I felt profane: not because of any lascivious thoughts or lookie-loo impulses, but because the sanctity of the moment was profaned by my utter disconnection and worthlessness.  What was I to them?  They, the couple finally united against adversity in the eyes of law and sanctity.  I, merely the parasitic viewer attempting to grasp at the coattails of a much more significant personage.

And I shrank into myself.  Powered by the reflexive social currents, I passed the rest of the evening in outward cheer, wishing well on all and sundry as the skirts whirled and the flagons emptied.  For every man a clasped hand and superficial greeting; to every woman a respectful incline of head and close-lipped smile.  For man and woman alike, a graceful evasive turn out of the path of people on dedicated missions of delivery or relocation, a ceding of the open path by pirouetting to move my frame from traffic and place my back to the walls.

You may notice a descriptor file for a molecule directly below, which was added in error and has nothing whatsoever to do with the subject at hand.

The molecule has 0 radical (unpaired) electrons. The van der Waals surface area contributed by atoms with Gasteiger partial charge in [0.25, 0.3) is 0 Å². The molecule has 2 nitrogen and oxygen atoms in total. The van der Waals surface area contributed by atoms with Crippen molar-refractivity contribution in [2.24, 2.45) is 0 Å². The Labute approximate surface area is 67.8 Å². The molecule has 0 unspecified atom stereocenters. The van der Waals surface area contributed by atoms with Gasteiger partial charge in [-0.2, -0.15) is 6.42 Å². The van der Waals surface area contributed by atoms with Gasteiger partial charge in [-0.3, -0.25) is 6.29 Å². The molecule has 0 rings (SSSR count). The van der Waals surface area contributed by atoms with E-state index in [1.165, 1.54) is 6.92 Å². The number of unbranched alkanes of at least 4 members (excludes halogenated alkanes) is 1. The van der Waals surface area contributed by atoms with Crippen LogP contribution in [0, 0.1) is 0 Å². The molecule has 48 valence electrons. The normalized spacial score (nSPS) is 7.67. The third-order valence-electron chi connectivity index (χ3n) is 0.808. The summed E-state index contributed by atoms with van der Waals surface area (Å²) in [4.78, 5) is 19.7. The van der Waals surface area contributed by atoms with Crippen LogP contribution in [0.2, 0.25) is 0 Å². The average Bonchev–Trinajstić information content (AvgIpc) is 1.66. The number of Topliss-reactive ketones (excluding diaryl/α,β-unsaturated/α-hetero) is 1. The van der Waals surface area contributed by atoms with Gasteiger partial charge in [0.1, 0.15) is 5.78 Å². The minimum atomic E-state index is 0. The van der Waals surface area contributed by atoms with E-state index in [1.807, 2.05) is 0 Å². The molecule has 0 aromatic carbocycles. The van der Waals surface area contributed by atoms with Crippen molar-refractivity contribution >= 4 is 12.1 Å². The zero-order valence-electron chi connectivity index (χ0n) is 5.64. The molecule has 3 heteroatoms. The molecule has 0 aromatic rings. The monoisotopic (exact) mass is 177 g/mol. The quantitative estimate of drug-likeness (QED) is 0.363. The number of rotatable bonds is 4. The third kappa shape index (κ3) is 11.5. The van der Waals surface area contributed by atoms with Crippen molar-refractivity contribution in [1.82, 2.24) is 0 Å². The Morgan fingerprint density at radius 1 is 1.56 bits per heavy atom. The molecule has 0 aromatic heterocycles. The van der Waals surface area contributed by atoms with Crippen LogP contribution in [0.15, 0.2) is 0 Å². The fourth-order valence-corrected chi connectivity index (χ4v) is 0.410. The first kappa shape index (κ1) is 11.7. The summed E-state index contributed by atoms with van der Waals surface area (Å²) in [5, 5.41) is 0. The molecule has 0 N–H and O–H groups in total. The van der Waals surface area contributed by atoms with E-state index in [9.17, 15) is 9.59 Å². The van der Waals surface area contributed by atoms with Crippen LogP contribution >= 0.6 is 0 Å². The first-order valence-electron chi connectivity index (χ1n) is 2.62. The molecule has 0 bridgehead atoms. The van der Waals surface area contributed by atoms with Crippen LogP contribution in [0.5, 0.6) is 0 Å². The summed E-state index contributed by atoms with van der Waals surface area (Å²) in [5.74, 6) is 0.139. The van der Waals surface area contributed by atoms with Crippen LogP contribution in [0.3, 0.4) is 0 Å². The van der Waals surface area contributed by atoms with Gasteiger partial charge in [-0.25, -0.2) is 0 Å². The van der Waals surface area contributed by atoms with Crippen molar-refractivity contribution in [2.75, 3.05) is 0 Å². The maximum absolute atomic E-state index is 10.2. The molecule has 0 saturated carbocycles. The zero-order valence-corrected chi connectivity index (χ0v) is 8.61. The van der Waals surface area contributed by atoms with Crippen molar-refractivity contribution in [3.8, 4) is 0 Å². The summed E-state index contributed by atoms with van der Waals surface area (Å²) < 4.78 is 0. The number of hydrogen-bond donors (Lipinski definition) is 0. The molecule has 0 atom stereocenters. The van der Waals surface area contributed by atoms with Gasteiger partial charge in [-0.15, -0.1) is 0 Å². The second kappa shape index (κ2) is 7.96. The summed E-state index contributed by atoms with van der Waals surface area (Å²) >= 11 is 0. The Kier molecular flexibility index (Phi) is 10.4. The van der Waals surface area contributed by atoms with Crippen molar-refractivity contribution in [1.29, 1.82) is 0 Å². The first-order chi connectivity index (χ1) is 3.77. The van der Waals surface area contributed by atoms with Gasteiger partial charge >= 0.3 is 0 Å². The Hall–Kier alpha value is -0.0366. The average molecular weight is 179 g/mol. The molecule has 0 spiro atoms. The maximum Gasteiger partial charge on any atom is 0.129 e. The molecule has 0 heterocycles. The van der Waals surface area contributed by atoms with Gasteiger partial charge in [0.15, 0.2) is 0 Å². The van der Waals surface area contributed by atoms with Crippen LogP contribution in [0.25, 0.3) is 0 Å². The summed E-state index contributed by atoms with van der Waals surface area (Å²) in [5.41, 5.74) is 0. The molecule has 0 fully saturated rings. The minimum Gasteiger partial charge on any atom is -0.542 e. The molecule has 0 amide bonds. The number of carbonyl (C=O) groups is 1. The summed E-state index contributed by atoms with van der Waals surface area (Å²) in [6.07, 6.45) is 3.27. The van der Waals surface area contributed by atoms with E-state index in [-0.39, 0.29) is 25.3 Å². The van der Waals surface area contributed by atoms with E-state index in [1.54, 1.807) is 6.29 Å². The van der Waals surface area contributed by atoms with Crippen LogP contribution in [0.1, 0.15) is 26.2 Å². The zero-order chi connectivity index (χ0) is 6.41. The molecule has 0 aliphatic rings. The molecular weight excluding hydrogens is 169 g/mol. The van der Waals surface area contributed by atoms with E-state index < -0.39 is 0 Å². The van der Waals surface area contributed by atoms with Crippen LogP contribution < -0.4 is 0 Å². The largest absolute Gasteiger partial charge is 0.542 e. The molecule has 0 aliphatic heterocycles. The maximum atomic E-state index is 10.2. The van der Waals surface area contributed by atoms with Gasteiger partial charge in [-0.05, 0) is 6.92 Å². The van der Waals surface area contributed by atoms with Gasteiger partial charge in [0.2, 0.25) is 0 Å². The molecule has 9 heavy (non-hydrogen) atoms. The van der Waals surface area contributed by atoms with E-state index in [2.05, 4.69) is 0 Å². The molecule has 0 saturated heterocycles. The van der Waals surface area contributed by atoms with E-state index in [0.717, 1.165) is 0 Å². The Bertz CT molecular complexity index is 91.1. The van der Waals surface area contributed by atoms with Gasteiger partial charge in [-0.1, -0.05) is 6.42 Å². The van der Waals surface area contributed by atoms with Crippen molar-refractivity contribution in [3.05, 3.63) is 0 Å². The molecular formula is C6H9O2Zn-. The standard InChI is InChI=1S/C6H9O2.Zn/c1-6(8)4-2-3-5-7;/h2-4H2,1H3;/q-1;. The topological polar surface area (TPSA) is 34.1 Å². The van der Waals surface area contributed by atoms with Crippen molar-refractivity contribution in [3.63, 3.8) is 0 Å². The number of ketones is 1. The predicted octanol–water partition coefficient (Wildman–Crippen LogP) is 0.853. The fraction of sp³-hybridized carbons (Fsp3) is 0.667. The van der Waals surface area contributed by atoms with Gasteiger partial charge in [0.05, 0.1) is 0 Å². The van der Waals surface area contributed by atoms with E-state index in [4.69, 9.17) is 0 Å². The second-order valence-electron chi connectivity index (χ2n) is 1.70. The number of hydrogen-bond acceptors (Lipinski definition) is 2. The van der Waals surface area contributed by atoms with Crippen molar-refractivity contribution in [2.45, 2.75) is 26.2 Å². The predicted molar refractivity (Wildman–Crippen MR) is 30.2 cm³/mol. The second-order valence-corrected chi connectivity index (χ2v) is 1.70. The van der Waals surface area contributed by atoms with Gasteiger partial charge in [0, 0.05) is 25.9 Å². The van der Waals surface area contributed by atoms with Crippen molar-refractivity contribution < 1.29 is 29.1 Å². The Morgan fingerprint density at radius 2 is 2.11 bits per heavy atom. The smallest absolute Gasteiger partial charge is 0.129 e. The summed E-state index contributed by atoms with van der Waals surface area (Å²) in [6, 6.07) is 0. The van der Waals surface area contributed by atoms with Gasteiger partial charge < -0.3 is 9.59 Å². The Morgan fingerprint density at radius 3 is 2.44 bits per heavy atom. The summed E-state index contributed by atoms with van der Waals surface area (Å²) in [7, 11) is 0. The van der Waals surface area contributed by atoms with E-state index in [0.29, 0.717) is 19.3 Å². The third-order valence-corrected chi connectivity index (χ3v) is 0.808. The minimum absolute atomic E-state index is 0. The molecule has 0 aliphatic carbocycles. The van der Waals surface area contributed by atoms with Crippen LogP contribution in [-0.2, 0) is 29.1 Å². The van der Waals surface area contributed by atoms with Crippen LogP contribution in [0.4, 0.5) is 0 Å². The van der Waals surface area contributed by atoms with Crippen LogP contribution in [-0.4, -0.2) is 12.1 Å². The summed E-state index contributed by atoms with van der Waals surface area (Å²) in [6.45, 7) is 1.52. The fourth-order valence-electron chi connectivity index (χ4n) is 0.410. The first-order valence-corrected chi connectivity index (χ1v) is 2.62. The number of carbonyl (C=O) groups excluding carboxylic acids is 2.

From there, better to see the thousand acts of infinitesimal love from many present.  The courtesies, the solicitations, the concerns, the sharing, the surprise and laughter.  Here and there, the tiny moments not meant for the public consumption -- only for the exchange between two that is love.

A great museum of affection, stocked with all manner of tableau and sketch.  The public areas with carefully presented examples and the archives crammed full of exquisite works which rarely greet the public eye -- mashed so close as to be almost indiscriminate.